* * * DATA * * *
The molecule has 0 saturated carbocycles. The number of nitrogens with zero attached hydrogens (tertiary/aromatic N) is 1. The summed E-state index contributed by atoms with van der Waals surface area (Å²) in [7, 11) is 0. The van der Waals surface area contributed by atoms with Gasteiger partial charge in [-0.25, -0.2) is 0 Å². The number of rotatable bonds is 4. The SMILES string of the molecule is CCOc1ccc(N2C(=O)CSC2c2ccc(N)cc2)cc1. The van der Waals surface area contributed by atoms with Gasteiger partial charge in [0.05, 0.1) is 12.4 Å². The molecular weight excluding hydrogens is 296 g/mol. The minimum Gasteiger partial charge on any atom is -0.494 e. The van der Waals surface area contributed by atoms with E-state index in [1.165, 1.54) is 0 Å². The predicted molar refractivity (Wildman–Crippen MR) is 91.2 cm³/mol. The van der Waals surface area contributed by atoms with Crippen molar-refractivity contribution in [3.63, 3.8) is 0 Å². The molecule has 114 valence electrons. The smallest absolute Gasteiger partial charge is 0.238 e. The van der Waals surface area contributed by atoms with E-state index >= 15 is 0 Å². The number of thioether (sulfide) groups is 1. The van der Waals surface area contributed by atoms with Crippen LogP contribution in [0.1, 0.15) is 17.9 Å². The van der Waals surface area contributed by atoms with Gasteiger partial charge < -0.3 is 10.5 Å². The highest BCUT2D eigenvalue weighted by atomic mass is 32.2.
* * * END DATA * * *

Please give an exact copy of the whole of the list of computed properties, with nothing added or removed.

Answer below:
The molecule has 0 saturated carbocycles. The number of nitrogens with zero attached hydrogens (tertiary/aromatic N) is 1. The summed E-state index contributed by atoms with van der Waals surface area (Å²) in [7, 11) is 0. The van der Waals surface area contributed by atoms with Gasteiger partial charge in [-0.25, -0.2) is 0 Å². The number of rotatable bonds is 4. The SMILES string of the molecule is CCOc1ccc(N2C(=O)CSC2c2ccc(N)cc2)cc1. The van der Waals surface area contributed by atoms with Gasteiger partial charge in [0.05, 0.1) is 12.4 Å². The molecular weight excluding hydrogens is 296 g/mol. The minimum Gasteiger partial charge on any atom is -0.494 e. The van der Waals surface area contributed by atoms with E-state index in [1.165, 1.54) is 0 Å². The predicted molar refractivity (Wildman–Crippen MR) is 91.2 cm³/mol. The van der Waals surface area contributed by atoms with Crippen molar-refractivity contribution in [3.63, 3.8) is 0 Å². The molecule has 114 valence electrons. The smallest absolute Gasteiger partial charge is 0.238 e. The van der Waals surface area contributed by atoms with E-state index >= 15 is 0 Å². The number of thioether (sulfide) groups is 1. The van der Waals surface area contributed by atoms with Crippen LogP contribution in [0.1, 0.15) is 17.9 Å². The van der Waals surface area contributed by atoms with Gasteiger partial charge < -0.3 is 10.5 Å². The highest BCUT2D eigenvalue weighted by atomic mass is 32.2.